I started kitesurfing when I was 7 years old and really started to dominate at the Youth Worlds and European Freestyle Championships when I was still really young. I didn’t loose a Junior Freestyle heat for 5 years, I suppose I was a bit ahead of my time. It also helped a lot that the 5 x Freestyle World Champion is a Red Bull rider from the UK. Thank you Aaron Hadlow for showing me the way and helping with the transition.
You’ve been a top rider for a long time, first in the youth division and now in the men’s categories. In your opinion, how has kiteboarding progressed and what do you think of the new format?
In Freestyle the bar has been raised a lot! When I was doing the Juniors, the top men were doing Blind Judge 5’s as one of the top tricks. Now that trick doesn’t even feature in their heats. The new format that we’re seeing in Freestyle is helping the riders to take more risks. It’s challenging the riders to the max and you never know until the last trick who has won. It’s also a great spectator sport since there’s a high quality live stream and good commentary that gives a better understanding to the scoring system.
The new format also pushes the riders to train hard as expectations are transparent. When you know what’s expected, you can then work on power, height and speed into your best tricks. I was supposed to be revising during the WKL Leucate event but I kept turning on the live stream to see what was going on.
How have you adapted as the styles and gear have progressed?
I’ve moved from riding straps to boots so I can be more powered. The boards are stiffer and I’m riding a bigger board with more rocker which generates more pop. The new 2017 North Vegas is such a perfect kite for unhooking and riding powered. I also love that the Wakestyle Bar is so small. For wave riding nothing beats the Neo’s, especially in combination with the Click Bar – being able to depower your kite with the push of a button is pretty amazing.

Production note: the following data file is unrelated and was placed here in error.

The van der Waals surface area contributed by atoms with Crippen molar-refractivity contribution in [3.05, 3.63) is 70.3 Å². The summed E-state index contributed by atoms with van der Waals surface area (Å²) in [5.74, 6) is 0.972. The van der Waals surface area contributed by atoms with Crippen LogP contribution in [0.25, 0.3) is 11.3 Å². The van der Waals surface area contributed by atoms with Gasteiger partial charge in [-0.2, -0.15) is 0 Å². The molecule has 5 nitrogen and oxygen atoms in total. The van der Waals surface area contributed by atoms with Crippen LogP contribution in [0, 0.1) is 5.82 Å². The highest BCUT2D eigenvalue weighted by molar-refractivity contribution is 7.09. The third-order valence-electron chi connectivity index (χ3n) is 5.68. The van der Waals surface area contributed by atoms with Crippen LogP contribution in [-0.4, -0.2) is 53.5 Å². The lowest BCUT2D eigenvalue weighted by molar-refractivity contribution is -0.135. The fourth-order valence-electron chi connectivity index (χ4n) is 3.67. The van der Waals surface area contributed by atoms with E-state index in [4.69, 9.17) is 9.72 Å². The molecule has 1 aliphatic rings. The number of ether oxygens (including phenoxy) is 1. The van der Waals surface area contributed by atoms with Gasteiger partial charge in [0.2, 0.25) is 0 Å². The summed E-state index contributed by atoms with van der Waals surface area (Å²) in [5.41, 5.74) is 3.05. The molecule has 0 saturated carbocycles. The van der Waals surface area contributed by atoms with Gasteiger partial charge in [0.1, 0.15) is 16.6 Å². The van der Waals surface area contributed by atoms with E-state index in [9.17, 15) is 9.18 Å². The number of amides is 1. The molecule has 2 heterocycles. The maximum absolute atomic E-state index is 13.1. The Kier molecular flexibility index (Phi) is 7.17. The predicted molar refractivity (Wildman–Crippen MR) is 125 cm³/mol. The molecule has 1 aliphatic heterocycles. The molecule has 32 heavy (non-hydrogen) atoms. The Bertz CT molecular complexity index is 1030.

When I first started kitesurfing there were no good small kites, bars, harnesses or boards. I had to wear two wetsuits at once to stay warm since getting a decent one in the right size was tricky. Everything has come along way since then!
What is your favourite style of riding?
Freestyle is my main focus, but I’m really getting into kicker tricks and riding waves with my Dad on the Neo’s when I can. It’s great to mess about on the Foil with my brothers Guy and Olly who are really fast and train a lot. To be honest, I love all aspects of kiteboarding and recently have had my best ever snow kite experience at the Red Bull Ragnarok in Norway where I started to get some real big drifts. When it’s howling windy I love mega looping and am stoked riding with my school friends who are learning.
What is your favourite setup?
Take me to a flat water spot with some kickers – it’s the best playground ever! Then give me a 10m North Vegas on a Wakestyle Bar with 5 lines, and a 138 Team Series with North Boots.
What advice do you have for younger riders aspiring to be the best?
Start young, be brave, and even if the wind is light you can still get out and practice. When I was under 11 years old I was small enough to ride in 10 knts, which combined with flat water was perfect for learning tricks. I was also lucky to have brothers who I could ride with and film with, this helped me learn a lot. My mum and dad also run Edge Watersports and both love kitesurfing. Having a trampoline in my garden with a bar setup on it helped me learn the tricks off the water. For me, I just love being on the water! So the moment I get home from school i’m off to the beach, it’s only the wind that determines the discipline I practice.
What do projects do you have in the pipeline for this year and what can we expect to see from you?